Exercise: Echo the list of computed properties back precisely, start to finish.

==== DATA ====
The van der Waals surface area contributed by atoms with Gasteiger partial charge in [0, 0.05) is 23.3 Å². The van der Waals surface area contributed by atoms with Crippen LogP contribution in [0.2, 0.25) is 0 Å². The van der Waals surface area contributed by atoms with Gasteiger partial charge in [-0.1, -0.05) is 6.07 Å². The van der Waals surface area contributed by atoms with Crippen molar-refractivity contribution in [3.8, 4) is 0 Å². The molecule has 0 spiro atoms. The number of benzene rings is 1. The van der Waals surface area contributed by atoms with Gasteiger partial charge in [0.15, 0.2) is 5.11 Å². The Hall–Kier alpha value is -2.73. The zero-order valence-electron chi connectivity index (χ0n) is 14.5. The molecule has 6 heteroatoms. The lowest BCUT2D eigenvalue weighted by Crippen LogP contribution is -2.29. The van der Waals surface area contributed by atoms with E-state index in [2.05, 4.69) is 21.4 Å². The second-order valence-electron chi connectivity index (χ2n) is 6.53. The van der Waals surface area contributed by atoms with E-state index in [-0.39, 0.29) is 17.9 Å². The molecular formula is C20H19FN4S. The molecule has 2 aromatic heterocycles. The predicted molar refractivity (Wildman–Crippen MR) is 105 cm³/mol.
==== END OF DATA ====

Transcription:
The van der Waals surface area contributed by atoms with Gasteiger partial charge in [0, 0.05) is 23.3 Å². The van der Waals surface area contributed by atoms with Crippen LogP contribution in [0.2, 0.25) is 0 Å². The van der Waals surface area contributed by atoms with Gasteiger partial charge in [-0.1, -0.05) is 6.07 Å². The van der Waals surface area contributed by atoms with Crippen molar-refractivity contribution in [3.8, 4) is 0 Å². The molecule has 0 spiro atoms. The number of benzene rings is 1. The van der Waals surface area contributed by atoms with Gasteiger partial charge in [0.15, 0.2) is 5.11 Å². The Hall–Kier alpha value is -2.73. The zero-order valence-electron chi connectivity index (χ0n) is 14.5. The molecule has 6 heteroatoms. The lowest BCUT2D eigenvalue weighted by Crippen LogP contribution is -2.29. The van der Waals surface area contributed by atoms with E-state index in [2.05, 4.69) is 21.4 Å². The second-order valence-electron chi connectivity index (χ2n) is 6.53. The van der Waals surface area contributed by atoms with E-state index in [-0.39, 0.29) is 17.9 Å². The molecular formula is C20H19FN4S. The molecule has 2 aromatic heterocycles. The predicted molar refractivity (Wildman–Crippen MR) is 105 cm³/mol.